In Swaran Singh (supra), whereupon the learned counsel appearing on behalf of the appellants relied upon, it is stated :

"45. Thus, a person whose licence is ordinarily renewed in terms of the Motor Vehicles Act and the Rules framed thereunder, despite the fact that during the interregnum period, namely, when the accident took place and the date of expiry of the licence, he did not have a valid licence, he could during the prescribed period apply for renewal thereof and could obtain the same automatically without undergoing any further test or without having been declared unqualified therefor. Proviso appended to Section 14 in unequivocal terms states that the licence remains valid for a period of thirty days from the day of its expiry.

46. Section 15 of the Act does not empower the authorities to reject an application for renewal only on the ground that there is a break in validity or tenure of the driving licence has lapsed, as in the meantime the provisions for disqualification of the driver contained in Sections 19, 20, 21, 22, 23 and 24 will not be attracted, would indisputably confer a right upon the person to get his driving licence renewed. In that view of the matter, he cannot be said to be delicensed and the same shall remain valid for a period of thirty days after its expiry."

This aspect of the matter is now covered by a decision of this Court in National Insurance Company v. Kusum Rai & Others [(2006) 4 SCC 250], wherein this Court referring to Swaran Singh (supra), opined :

"14. This Court in Swaran Singh clearly laid down that the liability of the Insurance Company vis-`-vis the owner would depend upon several factors. The owner would be liable for payment of compensation in a case where the driver was not having a licence at all. It was the obligation on the part of the owner to take adequate care to see that the driver had an appropriate licence to drive the vehicle.

The question as regards the liability of the owner vis-`-vis the driver being not possessed of a valid licence was considered in Swaran Singh stating: (SCC pp. 336-37, para 89)

89. Section 3 of the Act casts an obligation on a driver to hold an effective driving licence for the type of vehicle which he intends to drive. Section 10 of the Act enables the Central Government to prescribe forms of driving licences for various categories of vehicles mentioned in sub-section (2) of the said section. The various types of vehicles described for which a driver may obtain a licence for one or more of them are: (a) motorcycle without gear, (b) motorcycle with gear, (c) invalid carriage, (d) light motor vehicle, (e) transport vehicle, (f) road roller, and (g) motor vehicle of other specified description. The definition clause in Section 2 of the Act defines various categories of vehicles which are covered in broad types mentioned in sub-section (2) of Section 10. They are goods carriage, heavy goods vehicle, heavy passenger motor vehicle, invalid carriage, light motor vehicle, maxi-cab, medium goods vehicle, medium passenger motor vehicle, motor-cab, motorcycle, omnibus, private service vehicle, semi-trailer, tourist vehicle, tractor, trailer and transport vehicle. In claims for compensation for accidents, various kinds of breaches with regard to the conditions of driving licences arise for consideration before the Tribunal as a person possessing a driving licence for motorcycle without gear, [sic may be driving a vehicle] for which he has no licence. Cases may also arise where a holder of driving licence for light motor vehicle is found to be driving a maxi-cab, motor-cab or omnibus for which he has no licence. In each case, on evidence led before the Tribunal, a decision has to be taken whether the fact of the driver possessing licence for one type of vehicle but found driving another type of vehicle, was the main or contributory cause of accident. If on facts, it is found that the accident was caused solely because of some other unforeseen or intervening causes like mechanical failures and similar other causes having no nexus with the driver not possessing requisite type of licence, the insurer will not be allowed to avoid its liability merely for technical breach of conditions concerning driving licence."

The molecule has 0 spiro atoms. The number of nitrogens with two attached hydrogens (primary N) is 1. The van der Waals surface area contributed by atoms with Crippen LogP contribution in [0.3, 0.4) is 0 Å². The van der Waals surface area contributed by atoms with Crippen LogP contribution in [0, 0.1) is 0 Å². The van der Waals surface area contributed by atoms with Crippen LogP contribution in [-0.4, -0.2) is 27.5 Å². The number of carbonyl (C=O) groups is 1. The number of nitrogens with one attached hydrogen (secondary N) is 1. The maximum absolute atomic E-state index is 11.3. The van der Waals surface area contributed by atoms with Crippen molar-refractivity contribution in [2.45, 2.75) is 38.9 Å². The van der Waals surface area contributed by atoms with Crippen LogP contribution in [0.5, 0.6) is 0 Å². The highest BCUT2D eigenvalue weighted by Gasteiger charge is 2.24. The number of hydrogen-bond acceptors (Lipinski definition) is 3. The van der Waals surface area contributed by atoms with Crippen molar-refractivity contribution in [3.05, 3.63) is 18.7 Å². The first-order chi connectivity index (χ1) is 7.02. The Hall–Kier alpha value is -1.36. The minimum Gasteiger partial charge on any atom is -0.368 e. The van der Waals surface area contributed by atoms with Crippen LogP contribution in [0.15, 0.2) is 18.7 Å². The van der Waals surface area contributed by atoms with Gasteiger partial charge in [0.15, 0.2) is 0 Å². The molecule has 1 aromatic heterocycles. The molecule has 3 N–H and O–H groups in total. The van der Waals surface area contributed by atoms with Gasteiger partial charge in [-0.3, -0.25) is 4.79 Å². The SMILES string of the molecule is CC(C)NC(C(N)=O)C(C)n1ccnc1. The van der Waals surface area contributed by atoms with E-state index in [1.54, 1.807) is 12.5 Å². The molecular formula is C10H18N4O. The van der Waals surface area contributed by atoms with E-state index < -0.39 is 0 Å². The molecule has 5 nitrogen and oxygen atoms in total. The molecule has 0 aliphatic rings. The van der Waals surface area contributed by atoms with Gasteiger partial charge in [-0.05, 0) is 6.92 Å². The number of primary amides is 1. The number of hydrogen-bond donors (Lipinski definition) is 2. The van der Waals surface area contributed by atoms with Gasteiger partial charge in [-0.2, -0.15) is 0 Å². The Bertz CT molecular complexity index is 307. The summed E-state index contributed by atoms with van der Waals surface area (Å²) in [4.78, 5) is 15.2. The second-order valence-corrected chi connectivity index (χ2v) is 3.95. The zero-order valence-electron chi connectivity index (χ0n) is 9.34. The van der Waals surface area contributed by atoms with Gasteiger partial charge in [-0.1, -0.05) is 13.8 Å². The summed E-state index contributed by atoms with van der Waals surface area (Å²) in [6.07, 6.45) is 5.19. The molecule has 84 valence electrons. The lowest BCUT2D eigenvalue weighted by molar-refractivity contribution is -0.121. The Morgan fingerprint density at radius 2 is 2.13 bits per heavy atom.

[See Nanjappan (supra)] In this view of the matter, there is no merit in this appeal, which is dismissed accordingly. However, in the facts and circumstances of the case, there shall be no order as to costs.